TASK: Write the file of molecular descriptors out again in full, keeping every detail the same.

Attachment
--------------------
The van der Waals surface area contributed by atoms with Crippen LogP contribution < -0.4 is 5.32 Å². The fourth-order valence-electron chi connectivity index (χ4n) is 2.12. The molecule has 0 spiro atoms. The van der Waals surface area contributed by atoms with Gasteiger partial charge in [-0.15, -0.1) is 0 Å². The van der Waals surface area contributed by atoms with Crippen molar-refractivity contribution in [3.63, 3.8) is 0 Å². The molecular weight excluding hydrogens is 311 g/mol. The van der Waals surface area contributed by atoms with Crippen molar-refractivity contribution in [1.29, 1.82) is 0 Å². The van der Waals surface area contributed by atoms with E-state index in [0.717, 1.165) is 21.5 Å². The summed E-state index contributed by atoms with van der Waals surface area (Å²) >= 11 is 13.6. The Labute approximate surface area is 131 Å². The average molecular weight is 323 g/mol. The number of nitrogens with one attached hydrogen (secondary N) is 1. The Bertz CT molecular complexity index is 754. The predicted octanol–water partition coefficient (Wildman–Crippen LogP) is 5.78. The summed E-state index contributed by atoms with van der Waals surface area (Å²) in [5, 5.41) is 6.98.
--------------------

The van der Waals surface area contributed by atoms with Crippen LogP contribution < -0.4 is 5.32 Å². The fourth-order valence-electron chi connectivity index (χ4n) is 2.12. The molecule has 0 spiro atoms. The van der Waals surface area contributed by atoms with Gasteiger partial charge in [-0.15, -0.1) is 0 Å². The van der Waals surface area contributed by atoms with Crippen molar-refractivity contribution in [3.63, 3.8) is 0 Å². The molecular weight excluding hydrogens is 311 g/mol. The van der Waals surface area contributed by atoms with Crippen molar-refractivity contribution in [1.29, 1.82) is 0 Å². The van der Waals surface area contributed by atoms with E-state index in [0.717, 1.165) is 21.5 Å². The summed E-state index contributed by atoms with van der Waals surface area (Å²) >= 11 is 13.6. The Labute approximate surface area is 131 Å². The average molecular weight is 323 g/mol. The number of nitrogens with one attached hydrogen (secondary N) is 1. The Bertz CT molecular complexity index is 754. The predicted octanol–water partition coefficient (Wildman–Crippen LogP) is 5.78. The summed E-state index contributed by atoms with van der Waals surface area (Å²) in [5, 5.41) is 6.98.